VIENNESE INTERIORS 1900 – 1930
Does The Lion’s Head Also Have To Be On The Nightstand1 Or Must The Coal Shovel Come From The Hand Of An Architect2?
Remarks on the Principles of Interior Decoration Prevalent around 1900 and in the Interwar Period
In 1898 Adolf Loos satirically criticised the ‘stylish apartments’,3 those pompous and prestigious Historicist living quarters, of the Ringstrasse era, raising the following rhetoric question: ‘What is that “style” anyway? It is hard to define. In my opinion the best answer was given by the worthy lady who said that if you have a lion’s head on the nightstand, and the same lion’s head is on the sofa, on the wardrobe, on the beds, on the chairs, on the washstand, in a word, on every object in the room, then that is style’4.
The longing for a new language of form adequate to the times naturally developed as a plausible reaction to the academic Historicism and stylistic pluralism, which in 1897 were still vehemently propagated by Arthur von Scala, the new director of what was then the Museum of Art and Industry (today’s MAK). In the generation after Otto Wagner, the influential professor at the School of Architecture at the Academy of Fine Arts in Vienna, his students Josef Hoffmann and Adolf Loos – the latter was born in Moravia the same year as Hoffmann – antipodally personified the potentials by which the demands then made towards the arts could be put into practice.
Josef Hoffmann postulated the idea of a ‘gesamtkunstwerk’ or ‘total work of art’ – the aesthetic merger of handicraft, the visual arts, and architecture. His concept went hand in hand with a programmatic equalisation of the applied arts and the visual arts and became synonymous with the ambitious approach of the Wiener Werkstätte (WW). In 1903, Hoffmann founded the WW together with Koloman Moser and the industrialist Fritz Waerndorfer. Developing spatial concepts composed down to the very last detail, it existed until 1932 and supplied designs in all of the fields of the decorative arts (metalwork, glass, ceramics, textiles, carpets, leather, books) and, not to forget, furniture for an elite minority – wealthy patrons and fellow artists. The Purkersdorf Sanatorium near Vienna (1904–6) and the Stoclet Palace in Brussels (1905–11) are modern incunabula of this holistic artistic ambition. Josef Hoffmann was not only responsible for the architectural planning of the two buildings, but also for their complete interior furnishings, congenially executed by the Wiener Werkstätte.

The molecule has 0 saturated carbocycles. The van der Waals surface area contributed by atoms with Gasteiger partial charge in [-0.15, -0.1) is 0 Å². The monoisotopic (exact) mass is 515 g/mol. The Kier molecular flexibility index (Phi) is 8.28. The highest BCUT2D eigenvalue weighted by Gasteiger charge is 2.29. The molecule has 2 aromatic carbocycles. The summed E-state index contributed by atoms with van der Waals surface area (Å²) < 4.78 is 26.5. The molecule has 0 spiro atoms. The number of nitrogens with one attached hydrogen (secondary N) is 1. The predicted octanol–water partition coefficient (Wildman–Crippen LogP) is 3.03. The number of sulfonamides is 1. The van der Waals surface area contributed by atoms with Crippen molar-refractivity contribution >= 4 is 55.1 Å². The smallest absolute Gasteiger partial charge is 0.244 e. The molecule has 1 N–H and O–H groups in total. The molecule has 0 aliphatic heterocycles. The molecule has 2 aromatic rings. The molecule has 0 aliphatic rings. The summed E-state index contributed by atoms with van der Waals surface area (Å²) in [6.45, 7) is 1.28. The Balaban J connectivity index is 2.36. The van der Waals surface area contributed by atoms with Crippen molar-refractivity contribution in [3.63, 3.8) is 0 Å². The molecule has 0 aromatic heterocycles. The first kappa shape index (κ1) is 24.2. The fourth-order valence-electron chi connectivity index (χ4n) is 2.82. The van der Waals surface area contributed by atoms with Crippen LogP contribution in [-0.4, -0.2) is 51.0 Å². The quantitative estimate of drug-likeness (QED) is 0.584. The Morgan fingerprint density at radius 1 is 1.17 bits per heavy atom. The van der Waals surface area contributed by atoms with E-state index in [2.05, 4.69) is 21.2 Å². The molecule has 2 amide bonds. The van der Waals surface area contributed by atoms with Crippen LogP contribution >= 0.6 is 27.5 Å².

Adolf Loos, on the other hand, put himself in a diametrically opposed position with his culturally critical approach: ‘I am against the trend that sees a positive advantage in having everything in a building, right down to the coal shovel, come from the hand of an architect. In my opinion it results in very boring looking buildings. […] What would then unite all pieces of furniture in a room would be the fact that their owner had selected them […].’ 5In his salons and studies, Adolf Loos deliberately combined seating furniture that differed in terms of form and height and which referred to English or antique furniture. In his famous lecture ‘Ornament and Crime’ of 1908, he declared ornament an object of waste of human resources and demanded it be overcome.
The MAK – the Austrian Museum of Applied Arts/Contemporary Art – is currently devoting a large-scale exhibition entitled ‘Ways to Modernism – Josef Hoffmann, Adolf Loos, and Their Impact’ to these pioneers of architecture and design in fin-de-siècle Vienna, which is on until 19 April. The focus of its selected exhibits is not only on masterpieces by Hoffmann and Loos, but also on their preliminary history and future influence on artistic work to this very day. In this context, Josef Frank’s concept of ‘disorder’6 as the cardinal point of his theory of the modern home or Margarete Schütte-Lihotzky’s ‘Apartment for the Working Single Woman’ of 1929 come to mind, both of which hark back to Loos.
‘Viennese Modernism’ around 1900 promoted the design of furniture and interiors, with two aspects playing a central role: modern, ahistorical form on the one hand and the artist as the creator of this new formal language on the other. In this genealogy of ‘artist-architects’, Otto Prutscher, Joseph Urban, Marcel Kammerer, Joseph Maria Olbrich, Leopold Bauer, and Dagobert Peche seamlessly followed in the footsteps of Josef Hoffmann and Adolf Loos.